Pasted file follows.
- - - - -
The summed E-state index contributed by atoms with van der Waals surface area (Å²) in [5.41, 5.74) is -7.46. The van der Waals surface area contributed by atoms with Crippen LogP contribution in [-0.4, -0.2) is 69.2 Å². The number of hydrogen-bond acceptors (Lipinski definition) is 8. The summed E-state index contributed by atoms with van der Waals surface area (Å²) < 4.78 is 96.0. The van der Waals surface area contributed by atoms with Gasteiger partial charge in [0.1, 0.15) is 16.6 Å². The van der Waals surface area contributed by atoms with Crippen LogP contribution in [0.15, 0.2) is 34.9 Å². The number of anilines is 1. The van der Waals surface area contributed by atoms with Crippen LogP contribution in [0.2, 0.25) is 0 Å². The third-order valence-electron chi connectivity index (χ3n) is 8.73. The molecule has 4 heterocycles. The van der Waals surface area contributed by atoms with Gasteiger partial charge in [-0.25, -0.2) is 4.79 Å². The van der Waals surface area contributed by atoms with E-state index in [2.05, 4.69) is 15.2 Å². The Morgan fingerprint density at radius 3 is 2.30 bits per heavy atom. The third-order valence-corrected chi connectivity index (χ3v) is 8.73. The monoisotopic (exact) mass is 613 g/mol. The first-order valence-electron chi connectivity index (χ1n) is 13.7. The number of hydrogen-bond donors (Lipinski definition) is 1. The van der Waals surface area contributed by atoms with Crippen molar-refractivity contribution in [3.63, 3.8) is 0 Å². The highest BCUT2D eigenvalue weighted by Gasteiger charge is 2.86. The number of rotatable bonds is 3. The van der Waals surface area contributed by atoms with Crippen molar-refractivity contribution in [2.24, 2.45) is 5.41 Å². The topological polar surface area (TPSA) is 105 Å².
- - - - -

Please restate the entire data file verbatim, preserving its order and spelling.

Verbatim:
The summed E-state index contributed by atoms with van der Waals surface area (Å²) in [5.41, 5.74) is -7.46. The van der Waals surface area contributed by atoms with Crippen LogP contribution in [-0.4, -0.2) is 69.2 Å². The number of hydrogen-bond acceptors (Lipinski definition) is 8. The summed E-state index contributed by atoms with van der Waals surface area (Å²) < 4.78 is 96.0. The van der Waals surface area contributed by atoms with Gasteiger partial charge in [0.1, 0.15) is 16.6 Å². The van der Waals surface area contributed by atoms with Crippen LogP contribution in [0.15, 0.2) is 34.9 Å². The number of anilines is 1. The van der Waals surface area contributed by atoms with Crippen LogP contribution in [0.2, 0.25) is 0 Å². The third-order valence-electron chi connectivity index (χ3n) is 8.73. The molecule has 4 heterocycles. The van der Waals surface area contributed by atoms with Gasteiger partial charge in [-0.25, -0.2) is 4.79 Å². The van der Waals surface area contributed by atoms with E-state index in [2.05, 4.69) is 15.2 Å². The Morgan fingerprint density at radius 3 is 2.30 bits per heavy atom. The third-order valence-corrected chi connectivity index (χ3v) is 8.73. The monoisotopic (exact) mass is 613 g/mol. The first-order valence-electron chi connectivity index (χ1n) is 13.7. The number of hydrogen-bond donors (Lipinski definition) is 1. The van der Waals surface area contributed by atoms with Crippen molar-refractivity contribution in [3.63, 3.8) is 0 Å². The highest BCUT2D eigenvalue weighted by Gasteiger charge is 2.86. The number of rotatable bonds is 3. The van der Waals surface area contributed by atoms with Crippen molar-refractivity contribution in [2.24, 2.45) is 5.41 Å². The topological polar surface area (TPSA) is 105 Å².